The side of the Cajon drum that is crafted out of specific wood or fiberglass material, also known as the frontplate, is the actual playing area of the drum. The side with a hole cut into it is typically the back siding of Cajon drums and is the portion that is positioned perpendicular to the Cajon drum head or parallel to the head depending on the drum style. The tapping region on the Cajon drum is further identified as tapa or drum head.
When an individual plays Cajon, he or she positions their body above and over the box; some drummers straddle the box while playing, and others sit upon it when they play. The drummer will take the Cajon and tip them or tilt them inward in order to begin playing. The surface of the drum is then tapped with the open palm and fingertips to derive different sound effects from the instrument.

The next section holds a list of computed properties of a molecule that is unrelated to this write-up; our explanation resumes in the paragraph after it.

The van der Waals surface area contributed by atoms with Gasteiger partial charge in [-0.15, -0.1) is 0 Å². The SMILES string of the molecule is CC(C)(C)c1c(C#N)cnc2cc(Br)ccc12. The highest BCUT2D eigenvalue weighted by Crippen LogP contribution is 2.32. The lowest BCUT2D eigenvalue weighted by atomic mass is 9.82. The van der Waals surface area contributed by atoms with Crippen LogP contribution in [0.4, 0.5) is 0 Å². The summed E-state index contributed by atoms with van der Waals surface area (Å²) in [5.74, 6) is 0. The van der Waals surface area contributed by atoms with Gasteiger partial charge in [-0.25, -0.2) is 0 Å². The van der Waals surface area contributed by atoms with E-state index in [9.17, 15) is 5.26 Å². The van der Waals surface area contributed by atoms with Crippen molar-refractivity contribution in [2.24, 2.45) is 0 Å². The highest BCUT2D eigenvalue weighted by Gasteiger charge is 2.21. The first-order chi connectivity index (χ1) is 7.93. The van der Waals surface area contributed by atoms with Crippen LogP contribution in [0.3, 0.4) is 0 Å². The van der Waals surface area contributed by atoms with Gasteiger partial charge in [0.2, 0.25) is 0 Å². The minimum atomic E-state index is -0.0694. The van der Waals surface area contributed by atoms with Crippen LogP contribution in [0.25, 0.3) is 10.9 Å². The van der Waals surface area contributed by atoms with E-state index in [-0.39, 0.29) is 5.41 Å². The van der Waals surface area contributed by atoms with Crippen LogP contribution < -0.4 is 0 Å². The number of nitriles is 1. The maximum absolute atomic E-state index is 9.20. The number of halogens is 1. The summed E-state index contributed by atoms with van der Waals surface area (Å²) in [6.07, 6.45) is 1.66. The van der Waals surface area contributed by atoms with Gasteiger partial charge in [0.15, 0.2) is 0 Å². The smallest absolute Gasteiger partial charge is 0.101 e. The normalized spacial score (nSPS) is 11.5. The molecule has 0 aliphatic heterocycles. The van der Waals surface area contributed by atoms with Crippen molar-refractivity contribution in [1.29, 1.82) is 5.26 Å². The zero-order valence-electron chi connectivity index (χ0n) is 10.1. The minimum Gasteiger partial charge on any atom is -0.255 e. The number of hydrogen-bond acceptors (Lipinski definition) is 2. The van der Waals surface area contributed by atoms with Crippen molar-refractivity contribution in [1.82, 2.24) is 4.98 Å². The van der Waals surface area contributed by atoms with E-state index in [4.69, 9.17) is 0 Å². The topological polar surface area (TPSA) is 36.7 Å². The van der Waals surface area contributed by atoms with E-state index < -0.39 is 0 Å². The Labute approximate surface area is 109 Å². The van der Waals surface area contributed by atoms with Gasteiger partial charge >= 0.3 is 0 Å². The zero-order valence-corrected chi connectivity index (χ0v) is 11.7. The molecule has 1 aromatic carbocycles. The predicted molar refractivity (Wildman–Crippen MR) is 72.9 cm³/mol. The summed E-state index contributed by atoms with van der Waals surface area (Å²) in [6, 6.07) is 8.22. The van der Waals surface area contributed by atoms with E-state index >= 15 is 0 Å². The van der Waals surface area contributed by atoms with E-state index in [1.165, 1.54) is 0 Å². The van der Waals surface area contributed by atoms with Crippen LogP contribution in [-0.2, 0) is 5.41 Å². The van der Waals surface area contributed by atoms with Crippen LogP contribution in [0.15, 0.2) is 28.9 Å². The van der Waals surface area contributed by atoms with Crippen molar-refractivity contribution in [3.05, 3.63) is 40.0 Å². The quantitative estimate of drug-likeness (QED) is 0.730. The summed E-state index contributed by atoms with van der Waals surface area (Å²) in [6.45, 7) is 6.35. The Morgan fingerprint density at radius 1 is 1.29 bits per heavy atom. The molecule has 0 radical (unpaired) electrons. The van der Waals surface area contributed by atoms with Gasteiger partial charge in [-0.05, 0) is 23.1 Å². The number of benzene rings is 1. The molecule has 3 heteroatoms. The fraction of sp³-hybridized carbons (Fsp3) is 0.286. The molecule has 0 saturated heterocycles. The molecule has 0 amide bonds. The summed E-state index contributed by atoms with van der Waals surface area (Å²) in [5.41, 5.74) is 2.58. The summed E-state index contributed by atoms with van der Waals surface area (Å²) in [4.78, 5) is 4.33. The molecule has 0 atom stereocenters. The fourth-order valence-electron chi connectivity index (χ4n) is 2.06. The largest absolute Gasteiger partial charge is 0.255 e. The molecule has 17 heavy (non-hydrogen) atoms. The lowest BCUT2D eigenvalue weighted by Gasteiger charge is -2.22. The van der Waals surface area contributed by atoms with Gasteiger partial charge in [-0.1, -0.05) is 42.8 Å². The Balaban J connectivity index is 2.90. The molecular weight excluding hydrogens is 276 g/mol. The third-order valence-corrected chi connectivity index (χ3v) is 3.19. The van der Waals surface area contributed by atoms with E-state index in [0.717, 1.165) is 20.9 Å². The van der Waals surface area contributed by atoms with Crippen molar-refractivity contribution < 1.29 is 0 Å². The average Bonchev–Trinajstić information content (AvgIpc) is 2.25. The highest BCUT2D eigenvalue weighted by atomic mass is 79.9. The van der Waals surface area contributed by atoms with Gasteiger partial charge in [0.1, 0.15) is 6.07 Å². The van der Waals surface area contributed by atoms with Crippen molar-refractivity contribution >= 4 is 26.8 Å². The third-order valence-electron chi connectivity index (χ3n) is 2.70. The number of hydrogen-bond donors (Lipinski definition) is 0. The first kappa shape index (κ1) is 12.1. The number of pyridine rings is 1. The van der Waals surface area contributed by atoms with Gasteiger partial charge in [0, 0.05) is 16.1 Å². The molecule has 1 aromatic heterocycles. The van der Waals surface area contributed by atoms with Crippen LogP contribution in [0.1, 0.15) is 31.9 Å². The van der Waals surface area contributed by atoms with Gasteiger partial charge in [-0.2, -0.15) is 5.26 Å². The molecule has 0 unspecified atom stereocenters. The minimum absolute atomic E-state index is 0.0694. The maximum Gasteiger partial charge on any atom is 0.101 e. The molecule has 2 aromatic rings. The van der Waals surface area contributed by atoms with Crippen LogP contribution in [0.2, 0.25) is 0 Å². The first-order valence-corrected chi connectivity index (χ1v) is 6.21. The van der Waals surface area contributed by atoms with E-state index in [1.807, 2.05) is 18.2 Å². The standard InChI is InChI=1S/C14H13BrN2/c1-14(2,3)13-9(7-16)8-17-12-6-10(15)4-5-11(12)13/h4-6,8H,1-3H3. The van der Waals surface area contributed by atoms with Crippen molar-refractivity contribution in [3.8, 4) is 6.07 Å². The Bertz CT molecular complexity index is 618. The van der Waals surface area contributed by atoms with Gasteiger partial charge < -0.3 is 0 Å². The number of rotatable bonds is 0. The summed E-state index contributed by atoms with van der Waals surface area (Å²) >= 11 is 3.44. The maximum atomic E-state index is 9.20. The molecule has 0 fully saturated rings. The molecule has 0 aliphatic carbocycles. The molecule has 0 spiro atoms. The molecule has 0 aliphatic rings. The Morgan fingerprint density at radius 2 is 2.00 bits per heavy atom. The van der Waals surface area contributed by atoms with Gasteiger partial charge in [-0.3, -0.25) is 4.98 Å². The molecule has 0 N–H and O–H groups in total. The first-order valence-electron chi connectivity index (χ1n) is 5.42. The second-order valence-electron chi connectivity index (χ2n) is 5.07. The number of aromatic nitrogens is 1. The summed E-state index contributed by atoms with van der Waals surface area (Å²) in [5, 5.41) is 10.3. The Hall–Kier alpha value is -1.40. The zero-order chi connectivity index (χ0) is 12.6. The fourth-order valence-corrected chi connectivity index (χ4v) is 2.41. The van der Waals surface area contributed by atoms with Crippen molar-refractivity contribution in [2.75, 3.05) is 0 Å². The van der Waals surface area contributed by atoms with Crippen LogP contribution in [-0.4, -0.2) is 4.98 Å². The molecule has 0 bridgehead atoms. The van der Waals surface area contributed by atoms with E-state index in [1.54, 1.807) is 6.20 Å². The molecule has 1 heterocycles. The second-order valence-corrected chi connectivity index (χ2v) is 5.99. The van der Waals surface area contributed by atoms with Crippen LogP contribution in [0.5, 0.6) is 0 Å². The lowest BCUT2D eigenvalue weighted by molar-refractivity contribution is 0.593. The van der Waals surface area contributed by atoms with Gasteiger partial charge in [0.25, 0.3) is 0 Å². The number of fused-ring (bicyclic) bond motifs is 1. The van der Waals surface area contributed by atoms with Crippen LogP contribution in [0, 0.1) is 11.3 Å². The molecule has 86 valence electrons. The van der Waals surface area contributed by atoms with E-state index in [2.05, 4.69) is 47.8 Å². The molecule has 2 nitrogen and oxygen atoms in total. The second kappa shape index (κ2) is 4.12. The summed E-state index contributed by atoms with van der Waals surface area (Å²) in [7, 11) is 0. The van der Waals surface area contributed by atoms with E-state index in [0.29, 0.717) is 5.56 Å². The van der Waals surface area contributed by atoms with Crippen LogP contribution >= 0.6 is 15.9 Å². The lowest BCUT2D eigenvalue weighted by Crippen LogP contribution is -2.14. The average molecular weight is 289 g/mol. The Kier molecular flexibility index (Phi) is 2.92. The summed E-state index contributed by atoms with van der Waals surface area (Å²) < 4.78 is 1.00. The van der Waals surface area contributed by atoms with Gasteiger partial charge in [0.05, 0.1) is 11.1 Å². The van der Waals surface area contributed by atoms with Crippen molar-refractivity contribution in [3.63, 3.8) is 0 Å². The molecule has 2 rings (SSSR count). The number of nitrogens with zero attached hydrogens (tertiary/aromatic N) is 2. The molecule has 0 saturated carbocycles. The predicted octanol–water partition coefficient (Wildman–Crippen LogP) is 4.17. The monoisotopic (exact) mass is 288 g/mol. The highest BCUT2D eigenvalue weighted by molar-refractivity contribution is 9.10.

Cajon Drum: Open Tone
With a flat hand and fingers together, you will hit the front plate with the full length of all four fingers at the top of the drum. Thumb is lose.
Cajon Drum: Bass Tone
With a flat hand, this time with your fingers spread and open palm, hit the frontplate with your entire hand in the middle/upper area of your cajon.
Cajon 101 Online Lesson
In this digital drum lesson you will learn seating positions on the cajon that reduce strain on your back and how to play the basic bass and snare tones.